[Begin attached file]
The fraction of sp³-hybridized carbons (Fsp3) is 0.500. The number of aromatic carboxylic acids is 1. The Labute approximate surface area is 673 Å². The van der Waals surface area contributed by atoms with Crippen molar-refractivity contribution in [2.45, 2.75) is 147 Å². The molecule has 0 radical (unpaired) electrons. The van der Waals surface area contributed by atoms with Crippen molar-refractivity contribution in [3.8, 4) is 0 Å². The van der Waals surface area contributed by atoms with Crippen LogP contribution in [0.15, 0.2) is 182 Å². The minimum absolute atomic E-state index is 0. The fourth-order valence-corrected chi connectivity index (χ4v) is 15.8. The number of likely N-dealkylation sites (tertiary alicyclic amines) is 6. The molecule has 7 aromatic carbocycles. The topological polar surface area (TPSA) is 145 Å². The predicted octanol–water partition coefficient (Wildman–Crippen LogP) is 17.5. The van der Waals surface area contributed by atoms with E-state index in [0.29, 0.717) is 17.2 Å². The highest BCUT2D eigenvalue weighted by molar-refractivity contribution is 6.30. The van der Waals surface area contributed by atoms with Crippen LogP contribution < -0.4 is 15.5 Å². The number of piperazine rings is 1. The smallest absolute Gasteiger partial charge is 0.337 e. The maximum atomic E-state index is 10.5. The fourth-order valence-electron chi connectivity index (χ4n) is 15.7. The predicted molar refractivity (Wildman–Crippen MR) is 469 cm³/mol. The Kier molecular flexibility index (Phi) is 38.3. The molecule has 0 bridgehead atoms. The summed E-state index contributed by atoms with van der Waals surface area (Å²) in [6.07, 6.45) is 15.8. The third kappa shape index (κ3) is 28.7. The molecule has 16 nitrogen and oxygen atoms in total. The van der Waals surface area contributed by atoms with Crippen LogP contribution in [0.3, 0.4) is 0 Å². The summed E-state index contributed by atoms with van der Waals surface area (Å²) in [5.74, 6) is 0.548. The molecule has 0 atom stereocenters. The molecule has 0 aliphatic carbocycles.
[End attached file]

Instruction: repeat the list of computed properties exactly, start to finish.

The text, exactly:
The fraction of sp³-hybridized carbons (Fsp3) is 0.500. The number of aromatic carboxylic acids is 1. The Labute approximate surface area is 673 Å². The van der Waals surface area contributed by atoms with Crippen molar-refractivity contribution in [2.45, 2.75) is 147 Å². The molecule has 0 radical (unpaired) electrons. The van der Waals surface area contributed by atoms with Crippen molar-refractivity contribution in [3.8, 4) is 0 Å². The van der Waals surface area contributed by atoms with Crippen LogP contribution in [0.15, 0.2) is 182 Å². The minimum absolute atomic E-state index is 0. The fourth-order valence-corrected chi connectivity index (χ4v) is 15.8. The number of likely N-dealkylation sites (tertiary alicyclic amines) is 6. The molecule has 7 aromatic carbocycles. The topological polar surface area (TPSA) is 145 Å². The predicted octanol–water partition coefficient (Wildman–Crippen LogP) is 17.5. The van der Waals surface area contributed by atoms with E-state index in [0.29, 0.717) is 17.2 Å². The highest BCUT2D eigenvalue weighted by molar-refractivity contribution is 6.30. The van der Waals surface area contributed by atoms with Crippen LogP contribution < -0.4 is 15.5 Å². The number of piperazine rings is 1. The smallest absolute Gasteiger partial charge is 0.337 e. The maximum atomic E-state index is 10.5. The fourth-order valence-electron chi connectivity index (χ4n) is 15.7. The predicted molar refractivity (Wildman–Crippen MR) is 469 cm³/mol. The Kier molecular flexibility index (Phi) is 38.3. The molecule has 0 bridgehead atoms. The summed E-state index contributed by atoms with van der Waals surface area (Å²) in [6.07, 6.45) is 15.8. The third kappa shape index (κ3) is 28.7. The molecule has 16 nitrogen and oxygen atoms in total. The van der Waals surface area contributed by atoms with Crippen LogP contribution in [0.3, 0.4) is 0 Å². The summed E-state index contributed by atoms with van der Waals surface area (Å²) in [5.74, 6) is 0.548. The molecule has 0 atom stereocenters. The molecule has 0 aliphatic carbocycles.